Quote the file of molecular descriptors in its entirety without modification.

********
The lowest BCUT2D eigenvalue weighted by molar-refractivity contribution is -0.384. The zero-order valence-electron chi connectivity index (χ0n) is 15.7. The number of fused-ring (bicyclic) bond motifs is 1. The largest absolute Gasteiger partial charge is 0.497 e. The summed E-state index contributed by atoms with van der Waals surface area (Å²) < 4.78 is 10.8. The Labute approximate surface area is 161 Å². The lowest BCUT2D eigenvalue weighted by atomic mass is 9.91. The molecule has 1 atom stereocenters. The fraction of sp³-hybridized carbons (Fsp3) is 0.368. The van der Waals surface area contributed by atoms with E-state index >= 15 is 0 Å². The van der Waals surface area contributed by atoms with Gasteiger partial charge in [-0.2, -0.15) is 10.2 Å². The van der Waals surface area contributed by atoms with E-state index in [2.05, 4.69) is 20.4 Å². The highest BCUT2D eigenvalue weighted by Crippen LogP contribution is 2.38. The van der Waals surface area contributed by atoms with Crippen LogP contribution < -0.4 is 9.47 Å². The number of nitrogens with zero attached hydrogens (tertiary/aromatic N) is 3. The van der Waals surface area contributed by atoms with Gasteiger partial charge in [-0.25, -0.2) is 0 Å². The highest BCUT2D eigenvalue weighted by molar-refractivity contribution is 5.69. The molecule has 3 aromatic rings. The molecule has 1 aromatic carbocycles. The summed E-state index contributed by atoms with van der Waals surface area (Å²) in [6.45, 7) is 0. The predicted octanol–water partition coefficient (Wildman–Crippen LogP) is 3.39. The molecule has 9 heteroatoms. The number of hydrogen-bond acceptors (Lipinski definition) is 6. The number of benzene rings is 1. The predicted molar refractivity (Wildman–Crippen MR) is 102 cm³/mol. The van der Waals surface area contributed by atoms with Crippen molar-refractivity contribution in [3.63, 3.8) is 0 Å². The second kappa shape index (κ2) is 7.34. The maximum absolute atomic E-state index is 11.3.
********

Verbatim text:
The lowest BCUT2D eigenvalue weighted by molar-refractivity contribution is -0.384. The zero-order valence-electron chi connectivity index (χ0n) is 15.7. The number of fused-ring (bicyclic) bond motifs is 1. The largest absolute Gasteiger partial charge is 0.497 e. The summed E-state index contributed by atoms with van der Waals surface area (Å²) < 4.78 is 10.8. The Labute approximate surface area is 161 Å². The lowest BCUT2D eigenvalue weighted by atomic mass is 9.91. The molecule has 1 atom stereocenters. The fraction of sp³-hybridized carbons (Fsp3) is 0.368. The van der Waals surface area contributed by atoms with E-state index >= 15 is 0 Å². The van der Waals surface area contributed by atoms with Gasteiger partial charge in [-0.2, -0.15) is 10.2 Å². The van der Waals surface area contributed by atoms with E-state index in [2.05, 4.69) is 20.4 Å². The highest BCUT2D eigenvalue weighted by Crippen LogP contribution is 2.38. The van der Waals surface area contributed by atoms with Crippen LogP contribution < -0.4 is 9.47 Å². The number of nitrogens with zero attached hydrogens (tertiary/aromatic N) is 3. The van der Waals surface area contributed by atoms with Gasteiger partial charge in [-0.25, -0.2) is 0 Å². The highest BCUT2D eigenvalue weighted by molar-refractivity contribution is 5.69. The molecule has 3 aromatic rings. The molecule has 1 aromatic carbocycles. The summed E-state index contributed by atoms with van der Waals surface area (Å²) in [6.45, 7) is 0. The predicted octanol–water partition coefficient (Wildman–Crippen LogP) is 3.39. The molecule has 9 heteroatoms. The number of hydrogen-bond acceptors (Lipinski definition) is 6. The number of benzene rings is 1. The predicted molar refractivity (Wildman–Crippen MR) is 102 cm³/mol. The van der Waals surface area contributed by atoms with Crippen molar-refractivity contribution in [3.63, 3.8) is 0 Å². The second kappa shape index (κ2) is 7.34. The maximum absolute atomic E-state index is 11.3.